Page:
Household Air Pollution in Low and Middle Income Countries
- Caroline A. Ochieng, Caroline A. OchiengStockholm Environment Institute
- Cathryn Tonne, Cathryn TonneLondon School of Hygiene and Tropical Medicine
- Sotiris VardoulakisSotiris VardoulakisLondon School of Hygiene and Tropical Medicine
- and Jan SemenzaJan SemenzaEuropean Centre for Disease Prevention and Control
Household air pollution from use of solid fuels (biomass fuels and coal) is a major problem in low and middle income countries, where 90% of the population relies on these fuels as the primary source of domestic energy. Use of solid fuels has multiple impacts, on individuals and households, and on the local and global environment. For individuals, the impact on health can be considerable, as household air pollution from solid fuel use has been associated with acute lower respiratory infections, chronic obstructive pulmonary disease, lung cancer, and other illnesses. Household-level impacts include the work, time, and high opportunity costs involved in biomass fuel collection and processing. Harvesting and burning biomass fuels affects local environments by contributing to deforestation and outdoor air pollution. At a global level, inefficient burning of solid fuels contributes to climate change.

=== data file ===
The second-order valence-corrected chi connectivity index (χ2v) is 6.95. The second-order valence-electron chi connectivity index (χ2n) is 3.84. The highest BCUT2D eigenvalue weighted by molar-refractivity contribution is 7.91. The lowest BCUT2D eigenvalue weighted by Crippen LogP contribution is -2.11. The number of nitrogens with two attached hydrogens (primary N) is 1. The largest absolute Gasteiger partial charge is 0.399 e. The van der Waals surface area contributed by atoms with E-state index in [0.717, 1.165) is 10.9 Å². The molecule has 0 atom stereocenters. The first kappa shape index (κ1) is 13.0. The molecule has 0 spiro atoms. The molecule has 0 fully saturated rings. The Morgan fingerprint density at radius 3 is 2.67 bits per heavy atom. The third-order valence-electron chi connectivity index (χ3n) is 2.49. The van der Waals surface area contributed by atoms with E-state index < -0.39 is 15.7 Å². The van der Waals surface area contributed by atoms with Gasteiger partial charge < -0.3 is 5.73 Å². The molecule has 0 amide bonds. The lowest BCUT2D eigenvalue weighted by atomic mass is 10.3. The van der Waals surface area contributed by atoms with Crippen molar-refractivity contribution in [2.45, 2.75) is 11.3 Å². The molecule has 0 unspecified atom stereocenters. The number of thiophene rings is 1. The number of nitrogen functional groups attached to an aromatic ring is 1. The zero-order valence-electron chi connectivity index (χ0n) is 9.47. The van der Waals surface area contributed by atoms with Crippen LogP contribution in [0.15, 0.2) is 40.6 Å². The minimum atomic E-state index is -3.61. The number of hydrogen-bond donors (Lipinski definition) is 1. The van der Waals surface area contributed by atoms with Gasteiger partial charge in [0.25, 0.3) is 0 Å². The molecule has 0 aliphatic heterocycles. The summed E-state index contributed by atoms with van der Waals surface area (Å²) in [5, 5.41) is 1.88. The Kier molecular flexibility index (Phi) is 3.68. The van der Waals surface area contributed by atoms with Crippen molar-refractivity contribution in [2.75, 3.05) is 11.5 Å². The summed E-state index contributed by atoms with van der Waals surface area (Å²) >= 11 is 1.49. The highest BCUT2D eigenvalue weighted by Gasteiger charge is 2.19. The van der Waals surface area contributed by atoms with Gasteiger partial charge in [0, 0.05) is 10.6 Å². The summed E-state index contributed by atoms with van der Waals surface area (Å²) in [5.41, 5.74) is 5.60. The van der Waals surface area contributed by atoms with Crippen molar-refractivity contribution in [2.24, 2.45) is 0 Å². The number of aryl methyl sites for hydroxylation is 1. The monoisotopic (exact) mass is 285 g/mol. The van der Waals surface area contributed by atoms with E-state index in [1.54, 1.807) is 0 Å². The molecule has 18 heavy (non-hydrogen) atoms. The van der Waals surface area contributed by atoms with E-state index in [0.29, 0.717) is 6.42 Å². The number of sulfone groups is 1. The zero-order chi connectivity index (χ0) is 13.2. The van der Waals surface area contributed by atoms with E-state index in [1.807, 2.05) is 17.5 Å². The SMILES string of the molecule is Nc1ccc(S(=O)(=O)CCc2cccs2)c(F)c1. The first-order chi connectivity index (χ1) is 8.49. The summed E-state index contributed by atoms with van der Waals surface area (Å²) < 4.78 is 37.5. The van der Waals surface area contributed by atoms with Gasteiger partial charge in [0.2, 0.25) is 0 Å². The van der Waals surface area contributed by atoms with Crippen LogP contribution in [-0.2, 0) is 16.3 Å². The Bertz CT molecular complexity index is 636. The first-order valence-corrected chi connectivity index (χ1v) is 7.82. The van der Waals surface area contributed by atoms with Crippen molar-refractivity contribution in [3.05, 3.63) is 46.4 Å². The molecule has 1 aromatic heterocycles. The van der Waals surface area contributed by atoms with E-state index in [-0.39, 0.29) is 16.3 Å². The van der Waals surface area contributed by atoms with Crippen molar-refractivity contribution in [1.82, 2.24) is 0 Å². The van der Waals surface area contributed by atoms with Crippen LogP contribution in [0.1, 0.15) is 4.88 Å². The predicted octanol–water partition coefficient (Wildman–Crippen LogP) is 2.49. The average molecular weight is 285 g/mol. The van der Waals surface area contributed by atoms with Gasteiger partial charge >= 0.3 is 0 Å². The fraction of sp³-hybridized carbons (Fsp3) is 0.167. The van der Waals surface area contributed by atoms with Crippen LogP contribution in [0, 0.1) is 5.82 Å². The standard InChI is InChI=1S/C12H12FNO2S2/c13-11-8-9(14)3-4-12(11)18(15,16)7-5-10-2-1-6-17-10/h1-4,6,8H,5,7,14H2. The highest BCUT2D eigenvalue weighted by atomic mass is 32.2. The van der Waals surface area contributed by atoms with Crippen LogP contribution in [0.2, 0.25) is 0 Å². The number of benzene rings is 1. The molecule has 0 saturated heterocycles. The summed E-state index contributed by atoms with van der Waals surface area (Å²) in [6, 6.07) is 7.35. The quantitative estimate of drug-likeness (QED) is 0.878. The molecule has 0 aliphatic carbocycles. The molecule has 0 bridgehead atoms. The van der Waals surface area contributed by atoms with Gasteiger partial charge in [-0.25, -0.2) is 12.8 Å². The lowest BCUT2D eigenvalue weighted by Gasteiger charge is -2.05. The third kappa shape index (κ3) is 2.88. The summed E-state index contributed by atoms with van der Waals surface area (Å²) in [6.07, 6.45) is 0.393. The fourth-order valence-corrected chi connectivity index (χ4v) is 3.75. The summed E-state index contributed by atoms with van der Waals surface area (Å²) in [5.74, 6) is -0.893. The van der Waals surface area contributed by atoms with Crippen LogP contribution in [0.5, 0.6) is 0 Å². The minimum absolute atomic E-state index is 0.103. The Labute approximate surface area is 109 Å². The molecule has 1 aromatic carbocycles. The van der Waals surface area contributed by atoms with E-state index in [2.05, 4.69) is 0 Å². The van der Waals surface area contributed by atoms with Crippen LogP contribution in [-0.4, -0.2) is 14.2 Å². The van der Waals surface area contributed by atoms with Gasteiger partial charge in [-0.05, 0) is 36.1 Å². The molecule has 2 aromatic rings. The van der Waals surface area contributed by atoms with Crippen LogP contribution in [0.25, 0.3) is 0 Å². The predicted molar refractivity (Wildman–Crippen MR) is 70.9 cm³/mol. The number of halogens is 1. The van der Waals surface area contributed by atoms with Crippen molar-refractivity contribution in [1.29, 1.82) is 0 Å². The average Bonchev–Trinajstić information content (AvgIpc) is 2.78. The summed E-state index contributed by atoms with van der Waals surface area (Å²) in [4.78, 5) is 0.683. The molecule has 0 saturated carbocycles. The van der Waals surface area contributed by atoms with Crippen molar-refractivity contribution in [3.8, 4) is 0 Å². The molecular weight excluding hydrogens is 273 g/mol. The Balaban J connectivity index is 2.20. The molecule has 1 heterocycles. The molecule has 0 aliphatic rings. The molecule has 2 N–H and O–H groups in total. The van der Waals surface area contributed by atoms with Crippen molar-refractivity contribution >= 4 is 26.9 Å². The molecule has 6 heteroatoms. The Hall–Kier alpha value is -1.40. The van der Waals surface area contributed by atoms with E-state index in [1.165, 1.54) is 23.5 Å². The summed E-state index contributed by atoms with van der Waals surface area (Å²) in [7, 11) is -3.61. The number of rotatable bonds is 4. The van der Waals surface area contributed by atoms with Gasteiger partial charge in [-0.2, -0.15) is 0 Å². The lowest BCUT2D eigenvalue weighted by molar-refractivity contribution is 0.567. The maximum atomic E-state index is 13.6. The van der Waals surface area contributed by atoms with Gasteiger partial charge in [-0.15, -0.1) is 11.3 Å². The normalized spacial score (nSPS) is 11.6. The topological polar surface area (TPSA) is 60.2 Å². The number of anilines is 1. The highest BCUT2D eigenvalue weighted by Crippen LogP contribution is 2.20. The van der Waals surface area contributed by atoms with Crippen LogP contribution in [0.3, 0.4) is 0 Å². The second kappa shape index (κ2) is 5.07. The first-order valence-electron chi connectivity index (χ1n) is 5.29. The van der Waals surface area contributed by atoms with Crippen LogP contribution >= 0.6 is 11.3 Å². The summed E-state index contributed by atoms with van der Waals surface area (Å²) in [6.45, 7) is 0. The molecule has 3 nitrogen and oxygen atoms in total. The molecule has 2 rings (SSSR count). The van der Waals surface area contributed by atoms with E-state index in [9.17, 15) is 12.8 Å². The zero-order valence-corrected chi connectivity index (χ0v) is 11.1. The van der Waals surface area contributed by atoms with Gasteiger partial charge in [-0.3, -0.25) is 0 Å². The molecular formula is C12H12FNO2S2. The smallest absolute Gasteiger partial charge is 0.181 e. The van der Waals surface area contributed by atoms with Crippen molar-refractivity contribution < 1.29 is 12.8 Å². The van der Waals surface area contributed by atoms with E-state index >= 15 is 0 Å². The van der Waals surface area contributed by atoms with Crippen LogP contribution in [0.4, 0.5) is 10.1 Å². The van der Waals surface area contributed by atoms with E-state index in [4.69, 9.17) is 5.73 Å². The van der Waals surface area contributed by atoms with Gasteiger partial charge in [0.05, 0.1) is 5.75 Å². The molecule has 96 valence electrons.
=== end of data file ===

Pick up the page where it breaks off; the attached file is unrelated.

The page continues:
Improved biomass cookstoves have for a long time been considered the most feasible immediate intervention in resource-poor settings. Their ability to reduce exposure to household air pollution to levels that meet health standards is however questionable. In addition, adoption of improved cookstoves has been low, and there is limited evidence on how the barriers to adoption and use can be overcome. However, the issue of household air pollution in low and middle income countries has gained considerable attention in recent years, with a range of international initiatives in place to address it. These initiatives could enable a transition from biomass to cleaner fuels, but such a transition also requires an enabling policy environment, especially at the national level, and new modes of financing technology delivery. More research is also needed to guide policy and interventions, especially on exposure-response relationships with various health outcomes and on how to overcome poverty and other barriers to wide-scale transition from biomass fuels to cleaner forms of energy.